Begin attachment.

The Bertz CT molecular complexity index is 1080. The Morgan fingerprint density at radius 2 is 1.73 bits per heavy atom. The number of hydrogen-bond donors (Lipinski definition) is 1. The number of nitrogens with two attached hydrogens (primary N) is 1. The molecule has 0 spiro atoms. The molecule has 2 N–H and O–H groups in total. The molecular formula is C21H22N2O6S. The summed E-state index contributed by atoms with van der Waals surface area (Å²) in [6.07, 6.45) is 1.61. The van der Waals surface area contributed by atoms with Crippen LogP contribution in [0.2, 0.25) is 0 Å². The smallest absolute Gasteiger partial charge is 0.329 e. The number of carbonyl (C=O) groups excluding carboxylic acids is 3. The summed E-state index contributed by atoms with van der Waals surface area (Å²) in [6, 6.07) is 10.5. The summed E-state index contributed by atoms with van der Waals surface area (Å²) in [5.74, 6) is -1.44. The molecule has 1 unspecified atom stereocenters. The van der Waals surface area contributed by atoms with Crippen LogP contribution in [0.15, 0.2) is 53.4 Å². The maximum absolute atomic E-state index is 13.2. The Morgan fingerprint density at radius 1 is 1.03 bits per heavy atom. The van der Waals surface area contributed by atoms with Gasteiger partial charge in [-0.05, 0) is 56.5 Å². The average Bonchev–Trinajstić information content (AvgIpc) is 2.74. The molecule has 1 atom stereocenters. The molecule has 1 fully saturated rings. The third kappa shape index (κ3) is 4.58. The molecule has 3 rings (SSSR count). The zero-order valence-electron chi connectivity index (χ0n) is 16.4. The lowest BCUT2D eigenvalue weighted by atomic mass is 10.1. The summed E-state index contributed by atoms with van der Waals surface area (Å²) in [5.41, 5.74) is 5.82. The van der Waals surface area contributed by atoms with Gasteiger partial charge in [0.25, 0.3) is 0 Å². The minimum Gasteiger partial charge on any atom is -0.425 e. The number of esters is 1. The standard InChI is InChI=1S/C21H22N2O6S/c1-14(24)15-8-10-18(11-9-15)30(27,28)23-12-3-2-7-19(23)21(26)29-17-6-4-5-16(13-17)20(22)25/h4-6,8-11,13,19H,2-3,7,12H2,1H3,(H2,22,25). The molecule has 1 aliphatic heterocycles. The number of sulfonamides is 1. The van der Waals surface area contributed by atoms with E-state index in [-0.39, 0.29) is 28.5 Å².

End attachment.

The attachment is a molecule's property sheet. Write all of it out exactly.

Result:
The Bertz CT molecular complexity index is 1080. The Morgan fingerprint density at radius 2 is 1.73 bits per heavy atom. The number of hydrogen-bond donors (Lipinski definition) is 1. The number of nitrogens with two attached hydrogens (primary N) is 1. The molecule has 0 spiro atoms. The molecule has 2 N–H and O–H groups in total. The molecular formula is C21H22N2O6S. The summed E-state index contributed by atoms with van der Waals surface area (Å²) in [6.07, 6.45) is 1.61. The van der Waals surface area contributed by atoms with Crippen LogP contribution in [0.2, 0.25) is 0 Å². The smallest absolute Gasteiger partial charge is 0.329 e. The number of carbonyl (C=O) groups excluding carboxylic acids is 3. The summed E-state index contributed by atoms with van der Waals surface area (Å²) in [6, 6.07) is 10.5. The summed E-state index contributed by atoms with van der Waals surface area (Å²) in [5.74, 6) is -1.44. The molecule has 1 unspecified atom stereocenters. The van der Waals surface area contributed by atoms with Crippen LogP contribution in [0.15, 0.2) is 53.4 Å². The maximum absolute atomic E-state index is 13.2. The Morgan fingerprint density at radius 1 is 1.03 bits per heavy atom. The van der Waals surface area contributed by atoms with Gasteiger partial charge in [-0.05, 0) is 56.5 Å². The average Bonchev–Trinajstić information content (AvgIpc) is 2.74. The molecule has 1 atom stereocenters. The molecule has 1 fully saturated rings. The third kappa shape index (κ3) is 4.58. The molecule has 3 rings (SSSR count). The zero-order valence-electron chi connectivity index (χ0n) is 16.4. The lowest BCUT2D eigenvalue weighted by atomic mass is 10.1. The summed E-state index contributed by atoms with van der Waals surface area (Å²) in [5.41, 5.74) is 5.82. The van der Waals surface area contributed by atoms with Gasteiger partial charge in [0.25, 0.3) is 0 Å². The minimum Gasteiger partial charge on any atom is -0.425 e. The number of esters is 1. The standard InChI is InChI=1S/C21H22N2O6S/c1-14(24)15-8-10-18(11-9-15)30(27,28)23-12-3-2-7-19(23)21(26)29-17-6-4-5-16(13-17)20(22)25/h4-6,8-11,13,19H,2-3,7,12H2,1H3,(H2,22,25). The molecule has 1 aliphatic heterocycles. The number of sulfonamides is 1. The van der Waals surface area contributed by atoms with E-state index in [-0.39, 0.29) is 28.5 Å².